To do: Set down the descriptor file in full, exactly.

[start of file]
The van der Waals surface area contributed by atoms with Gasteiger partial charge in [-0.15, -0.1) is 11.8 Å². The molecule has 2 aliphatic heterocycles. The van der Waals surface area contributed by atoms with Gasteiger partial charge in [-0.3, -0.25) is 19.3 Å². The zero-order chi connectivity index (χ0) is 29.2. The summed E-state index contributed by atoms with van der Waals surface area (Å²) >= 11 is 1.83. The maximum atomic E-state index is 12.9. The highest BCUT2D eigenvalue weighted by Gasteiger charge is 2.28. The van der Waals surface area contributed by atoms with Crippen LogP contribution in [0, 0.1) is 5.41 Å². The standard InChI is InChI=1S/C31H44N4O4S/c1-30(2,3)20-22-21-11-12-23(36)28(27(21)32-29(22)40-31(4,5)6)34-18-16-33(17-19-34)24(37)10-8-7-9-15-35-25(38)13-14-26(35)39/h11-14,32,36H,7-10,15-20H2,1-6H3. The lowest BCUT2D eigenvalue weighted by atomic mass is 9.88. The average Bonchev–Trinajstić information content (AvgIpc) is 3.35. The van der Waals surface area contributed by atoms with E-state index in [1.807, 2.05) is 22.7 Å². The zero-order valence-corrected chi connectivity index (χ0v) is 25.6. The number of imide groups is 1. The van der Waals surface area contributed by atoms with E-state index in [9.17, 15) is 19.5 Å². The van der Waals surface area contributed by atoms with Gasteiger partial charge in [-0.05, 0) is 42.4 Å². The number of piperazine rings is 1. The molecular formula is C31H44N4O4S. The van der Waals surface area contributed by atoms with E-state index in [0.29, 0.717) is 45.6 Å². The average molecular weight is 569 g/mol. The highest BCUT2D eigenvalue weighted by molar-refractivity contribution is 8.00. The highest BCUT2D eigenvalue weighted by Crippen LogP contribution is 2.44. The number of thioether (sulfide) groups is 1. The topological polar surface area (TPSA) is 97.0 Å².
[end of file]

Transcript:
The van der Waals surface area contributed by atoms with Gasteiger partial charge in [-0.15, -0.1) is 11.8 Å². The molecule has 2 aliphatic heterocycles. The van der Waals surface area contributed by atoms with Gasteiger partial charge in [-0.3, -0.25) is 19.3 Å². The zero-order chi connectivity index (χ0) is 29.2. The summed E-state index contributed by atoms with van der Waals surface area (Å²) >= 11 is 1.83. The maximum atomic E-state index is 12.9. The highest BCUT2D eigenvalue weighted by Gasteiger charge is 2.28. The van der Waals surface area contributed by atoms with Crippen LogP contribution in [0, 0.1) is 5.41 Å². The standard InChI is InChI=1S/C31H44N4O4S/c1-30(2,3)20-22-21-11-12-23(36)28(27(21)32-29(22)40-31(4,5)6)34-18-16-33(17-19-34)24(37)10-8-7-9-15-35-25(38)13-14-26(35)39/h11-14,32,36H,7-10,15-20H2,1-6H3. The lowest BCUT2D eigenvalue weighted by atomic mass is 9.88. The average Bonchev–Trinajstić information content (AvgIpc) is 3.35. The van der Waals surface area contributed by atoms with E-state index in [1.807, 2.05) is 22.7 Å². The zero-order valence-corrected chi connectivity index (χ0v) is 25.6. The number of imide groups is 1. The van der Waals surface area contributed by atoms with E-state index in [9.17, 15) is 19.5 Å². The van der Waals surface area contributed by atoms with Gasteiger partial charge in [-0.05, 0) is 42.4 Å². The number of piperazine rings is 1. The molecular formula is C31H44N4O4S. The van der Waals surface area contributed by atoms with E-state index in [0.29, 0.717) is 45.6 Å². The average molecular weight is 569 g/mol. The highest BCUT2D eigenvalue weighted by molar-refractivity contribution is 8.00. The highest BCUT2D eigenvalue weighted by Crippen LogP contribution is 2.44. The number of thioether (sulfide) groups is 1. The topological polar surface area (TPSA) is 97.0 Å².